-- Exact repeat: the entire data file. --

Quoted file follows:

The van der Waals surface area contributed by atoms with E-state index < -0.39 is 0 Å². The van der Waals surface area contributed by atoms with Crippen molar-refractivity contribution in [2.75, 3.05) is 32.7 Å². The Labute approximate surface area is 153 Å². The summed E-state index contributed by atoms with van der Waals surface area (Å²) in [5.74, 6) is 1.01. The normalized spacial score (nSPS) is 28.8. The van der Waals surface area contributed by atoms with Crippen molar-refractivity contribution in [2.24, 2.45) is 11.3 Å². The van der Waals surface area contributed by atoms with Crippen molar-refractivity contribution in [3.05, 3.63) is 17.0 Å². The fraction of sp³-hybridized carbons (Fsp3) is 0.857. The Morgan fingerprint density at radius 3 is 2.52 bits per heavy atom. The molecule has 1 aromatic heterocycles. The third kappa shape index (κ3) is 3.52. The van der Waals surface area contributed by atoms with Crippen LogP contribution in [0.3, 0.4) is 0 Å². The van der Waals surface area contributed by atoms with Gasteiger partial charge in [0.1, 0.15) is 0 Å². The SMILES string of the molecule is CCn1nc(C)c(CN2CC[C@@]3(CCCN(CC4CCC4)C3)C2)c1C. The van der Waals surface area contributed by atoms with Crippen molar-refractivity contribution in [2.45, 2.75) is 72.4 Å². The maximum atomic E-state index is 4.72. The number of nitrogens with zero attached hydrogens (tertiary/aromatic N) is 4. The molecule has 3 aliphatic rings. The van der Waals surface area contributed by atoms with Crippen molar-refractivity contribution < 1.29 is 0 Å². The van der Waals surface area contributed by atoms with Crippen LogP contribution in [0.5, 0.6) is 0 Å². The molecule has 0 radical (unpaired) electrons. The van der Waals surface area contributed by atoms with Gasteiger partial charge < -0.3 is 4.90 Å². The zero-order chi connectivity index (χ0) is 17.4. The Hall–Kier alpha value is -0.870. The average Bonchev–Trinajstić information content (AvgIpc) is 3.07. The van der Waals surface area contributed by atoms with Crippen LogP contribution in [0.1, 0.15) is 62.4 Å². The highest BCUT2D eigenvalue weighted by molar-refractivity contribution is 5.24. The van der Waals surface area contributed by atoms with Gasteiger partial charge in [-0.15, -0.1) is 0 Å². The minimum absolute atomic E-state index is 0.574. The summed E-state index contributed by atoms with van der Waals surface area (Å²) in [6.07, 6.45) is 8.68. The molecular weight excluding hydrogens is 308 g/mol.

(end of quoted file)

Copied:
The van der Waals surface area contributed by atoms with E-state index < -0.39 is 0 Å². The van der Waals surface area contributed by atoms with Crippen molar-refractivity contribution in [2.75, 3.05) is 32.7 Å². The Labute approximate surface area is 153 Å². The summed E-state index contributed by atoms with van der Waals surface area (Å²) in [5.74, 6) is 1.01. The normalized spacial score (nSPS) is 28.8. The van der Waals surface area contributed by atoms with Crippen molar-refractivity contribution in [2.24, 2.45) is 11.3 Å². The van der Waals surface area contributed by atoms with Crippen molar-refractivity contribution in [3.05, 3.63) is 17.0 Å². The fraction of sp³-hybridized carbons (Fsp3) is 0.857. The Morgan fingerprint density at radius 3 is 2.52 bits per heavy atom. The molecule has 1 aromatic heterocycles. The third kappa shape index (κ3) is 3.52. The van der Waals surface area contributed by atoms with Crippen LogP contribution in [0.3, 0.4) is 0 Å². The van der Waals surface area contributed by atoms with Gasteiger partial charge in [0.1, 0.15) is 0 Å². The SMILES string of the molecule is CCn1nc(C)c(CN2CC[C@@]3(CCCN(CC4CCC4)C3)C2)c1C. The van der Waals surface area contributed by atoms with Crippen molar-refractivity contribution in [2.45, 2.75) is 72.4 Å². The maximum atomic E-state index is 4.72. The number of nitrogens with zero attached hydrogens (tertiary/aromatic N) is 4. The molecule has 3 aliphatic rings. The van der Waals surface area contributed by atoms with Crippen molar-refractivity contribution < 1.29 is 0 Å². The van der Waals surface area contributed by atoms with Crippen LogP contribution in [0.5, 0.6) is 0 Å². The molecule has 0 radical (unpaired) electrons. The van der Waals surface area contributed by atoms with Gasteiger partial charge < -0.3 is 4.90 Å². The zero-order chi connectivity index (χ0) is 17.4. The Hall–Kier alpha value is -0.870. The average Bonchev–Trinajstić information content (AvgIpc) is 3.07. The van der Waals surface area contributed by atoms with Crippen LogP contribution in [0.1, 0.15) is 62.4 Å². The highest BCUT2D eigenvalue weighted by molar-refractivity contribution is 5.24. The van der Waals surface area contributed by atoms with Gasteiger partial charge in [-0.15, -0.1) is 0 Å². The minimum absolute atomic E-state index is 0.574. The summed E-state index contributed by atoms with van der Waals surface area (Å²) in [6.07, 6.45) is 8.68. The molecular weight excluding hydrogens is 308 g/mol.